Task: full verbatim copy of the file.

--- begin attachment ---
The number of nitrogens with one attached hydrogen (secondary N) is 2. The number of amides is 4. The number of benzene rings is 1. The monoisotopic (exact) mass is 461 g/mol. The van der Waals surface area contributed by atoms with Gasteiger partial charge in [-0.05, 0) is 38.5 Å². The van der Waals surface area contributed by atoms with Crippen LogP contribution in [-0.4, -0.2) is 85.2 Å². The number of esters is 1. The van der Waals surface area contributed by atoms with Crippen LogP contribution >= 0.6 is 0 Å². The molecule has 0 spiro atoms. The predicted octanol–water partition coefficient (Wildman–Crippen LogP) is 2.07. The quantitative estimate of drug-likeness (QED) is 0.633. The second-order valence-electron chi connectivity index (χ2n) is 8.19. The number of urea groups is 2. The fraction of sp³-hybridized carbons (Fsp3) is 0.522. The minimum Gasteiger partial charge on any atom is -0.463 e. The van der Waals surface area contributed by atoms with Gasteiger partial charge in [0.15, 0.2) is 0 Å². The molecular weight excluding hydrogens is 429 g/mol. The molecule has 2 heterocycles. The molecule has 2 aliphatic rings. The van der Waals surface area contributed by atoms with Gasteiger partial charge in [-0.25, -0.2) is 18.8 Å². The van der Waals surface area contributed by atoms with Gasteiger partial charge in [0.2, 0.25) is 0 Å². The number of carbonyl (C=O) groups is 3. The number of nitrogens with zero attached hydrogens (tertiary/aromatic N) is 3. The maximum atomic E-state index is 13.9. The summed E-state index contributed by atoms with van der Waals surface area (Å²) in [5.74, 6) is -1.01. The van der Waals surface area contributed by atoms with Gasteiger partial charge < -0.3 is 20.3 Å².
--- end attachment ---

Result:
The number of nitrogens with one attached hydrogen (secondary N) is 2. The number of amides is 4. The number of benzene rings is 1. The monoisotopic (exact) mass is 461 g/mol. The van der Waals surface area contributed by atoms with Gasteiger partial charge in [-0.05, 0) is 38.5 Å². The van der Waals surface area contributed by atoms with Crippen LogP contribution in [-0.4, -0.2) is 85.2 Å². The number of esters is 1. The van der Waals surface area contributed by atoms with Crippen LogP contribution >= 0.6 is 0 Å². The molecule has 0 spiro atoms. The predicted octanol–water partition coefficient (Wildman–Crippen LogP) is 2.07. The quantitative estimate of drug-likeness (QED) is 0.633. The second-order valence-electron chi connectivity index (χ2n) is 8.19. The number of urea groups is 2. The fraction of sp³-hybridized carbons (Fsp3) is 0.522. The minimum Gasteiger partial charge on any atom is -0.463 e. The van der Waals surface area contributed by atoms with Gasteiger partial charge in [0.15, 0.2) is 0 Å². The molecular weight excluding hydrogens is 429 g/mol. The molecule has 2 heterocycles. The molecule has 2 aliphatic rings. The van der Waals surface area contributed by atoms with Gasteiger partial charge in [-0.25, -0.2) is 18.8 Å². The van der Waals surface area contributed by atoms with Gasteiger partial charge in [0.2, 0.25) is 0 Å². The number of carbonyl (C=O) groups is 3. The number of nitrogens with zero attached hydrogens (tertiary/aromatic N) is 3. The maximum atomic E-state index is 13.9. The summed E-state index contributed by atoms with van der Waals surface area (Å²) in [5.74, 6) is -1.01. The van der Waals surface area contributed by atoms with Gasteiger partial charge < -0.3 is 20.3 Å².